The Soil Association has published 'Just say N2O: From manufactured fertiliser to biologically-fixed nitrogen.' This report reviews the extent to which organic systems can meet the double challenge of reducing nitrogen losses and building stores of soil organic nitrogen so as to reduce dependency on manufactured nitrogen.
It argues that scientific evidence shows that the lower nitrogen inputs in organic farming can lead to lower N2O emissions compared to non-organic farms but that, given the imperative to reduce our reliance on manufactured nitrogen and improve the efficiency of nitrogen use more research is needed in a number of key areas. These are as follows:
- The Government should investigate the likelihood that legume-based organic systems and those using manufactured nitrogen behave differently in terms of nitrogen cycling, retention and loss. There is an urgent need to understand the consequence of this for long-term soil fertility, reducing GHG emissions, storing carbon in soil and reducing our dependence on manufactured fertilisers.
- The Government should fund research that looks in detail at N2O emissions from organic systems to bring scientific understanding to the same level as will be provided by the Government’s ‘InvenN2Ory’ project for non-organic farming practices. This would contribute to the ‘futureproofing’ of the UK GHG Inventory and ensure that emissions from organic systems are represented using accurate emissions factors.
- There is an urgent need for further research into best practice for organic farms and other agro-ecological farming systems on how N2O emissions and other nitrogen losses can be minimised. Research is also needed into innovative methods already being trialled on organic farms. For example, alternatives to ploughing in legumes such as crops direct drilled into legumes, the use of perennially based cropping systems and agroforestry.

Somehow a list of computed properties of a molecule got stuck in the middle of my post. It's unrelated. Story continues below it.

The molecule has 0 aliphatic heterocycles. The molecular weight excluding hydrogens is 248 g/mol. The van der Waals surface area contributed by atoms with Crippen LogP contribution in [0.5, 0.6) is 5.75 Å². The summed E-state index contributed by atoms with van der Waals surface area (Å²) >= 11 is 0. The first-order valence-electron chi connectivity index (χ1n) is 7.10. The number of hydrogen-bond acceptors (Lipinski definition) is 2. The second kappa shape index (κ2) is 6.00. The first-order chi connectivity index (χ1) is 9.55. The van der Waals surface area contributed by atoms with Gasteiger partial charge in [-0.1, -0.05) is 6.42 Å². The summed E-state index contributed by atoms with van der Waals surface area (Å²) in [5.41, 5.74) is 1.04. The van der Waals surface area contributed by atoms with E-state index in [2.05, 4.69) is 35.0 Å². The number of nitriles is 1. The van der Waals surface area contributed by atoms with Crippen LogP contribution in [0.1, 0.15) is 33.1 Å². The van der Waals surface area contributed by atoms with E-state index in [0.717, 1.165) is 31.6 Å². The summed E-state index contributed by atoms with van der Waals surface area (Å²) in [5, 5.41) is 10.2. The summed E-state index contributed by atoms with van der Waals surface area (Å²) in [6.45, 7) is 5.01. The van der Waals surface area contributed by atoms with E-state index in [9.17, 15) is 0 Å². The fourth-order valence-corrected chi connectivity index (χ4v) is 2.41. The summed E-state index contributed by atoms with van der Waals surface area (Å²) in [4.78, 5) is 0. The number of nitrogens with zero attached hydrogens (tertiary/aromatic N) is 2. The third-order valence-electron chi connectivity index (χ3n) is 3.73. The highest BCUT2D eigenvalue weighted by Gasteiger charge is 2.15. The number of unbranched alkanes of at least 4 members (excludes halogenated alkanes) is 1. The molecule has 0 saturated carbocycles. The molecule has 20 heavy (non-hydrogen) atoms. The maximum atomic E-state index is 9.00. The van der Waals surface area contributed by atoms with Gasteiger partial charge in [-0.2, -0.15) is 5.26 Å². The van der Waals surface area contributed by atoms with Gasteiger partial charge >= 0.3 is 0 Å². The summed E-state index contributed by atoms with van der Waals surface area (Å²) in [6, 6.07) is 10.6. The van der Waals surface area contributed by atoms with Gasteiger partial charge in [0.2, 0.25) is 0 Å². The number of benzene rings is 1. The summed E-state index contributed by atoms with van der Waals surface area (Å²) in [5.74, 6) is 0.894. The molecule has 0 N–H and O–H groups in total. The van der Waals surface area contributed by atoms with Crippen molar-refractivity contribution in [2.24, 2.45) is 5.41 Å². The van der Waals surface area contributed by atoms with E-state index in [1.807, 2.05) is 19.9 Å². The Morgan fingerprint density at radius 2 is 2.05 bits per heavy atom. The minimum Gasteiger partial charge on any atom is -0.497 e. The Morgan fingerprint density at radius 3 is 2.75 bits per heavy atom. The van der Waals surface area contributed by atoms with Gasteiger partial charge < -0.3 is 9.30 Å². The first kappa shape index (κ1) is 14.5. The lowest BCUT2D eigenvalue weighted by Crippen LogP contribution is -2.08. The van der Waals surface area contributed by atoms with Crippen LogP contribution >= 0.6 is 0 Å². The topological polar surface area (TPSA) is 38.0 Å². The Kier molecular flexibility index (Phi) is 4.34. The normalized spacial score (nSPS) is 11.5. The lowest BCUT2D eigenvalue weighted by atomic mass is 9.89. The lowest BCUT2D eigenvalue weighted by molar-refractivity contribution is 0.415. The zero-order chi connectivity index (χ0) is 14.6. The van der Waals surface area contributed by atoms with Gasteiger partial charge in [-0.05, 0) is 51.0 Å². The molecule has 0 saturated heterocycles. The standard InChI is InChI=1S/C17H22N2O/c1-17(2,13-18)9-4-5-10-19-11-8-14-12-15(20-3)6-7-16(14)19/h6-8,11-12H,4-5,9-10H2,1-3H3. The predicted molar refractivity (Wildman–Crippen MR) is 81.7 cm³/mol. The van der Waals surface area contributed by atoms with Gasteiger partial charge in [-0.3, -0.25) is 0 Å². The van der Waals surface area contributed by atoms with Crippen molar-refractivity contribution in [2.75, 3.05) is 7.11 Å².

- The European Nitrogen Assessment called for a lowering of the human consumption of animal protein as a way of also tackling nitrogen excesses. Research into the impact of nitrogen use and pollution as a consequence of a shift in diets in the UK to lower consumption of meat and dairy products, especially from animals fed on grain rather than grass, should be commissioned to accompany existing evidence of the climate change and health benefits.
- Using clover on grassland to fix new nitrogen, rather than manufactured nitrogen is a practice that can be readily adopted by non-organic farmers. The use of winter cover crops by those growing spring sown crops should also be encouraged. The Government should provide financial incentives to help farmers implement such measures, and these could be included as part of the ‘greening’ of Pillar 1 of the Common Agriculture Policy.
You can download the report here.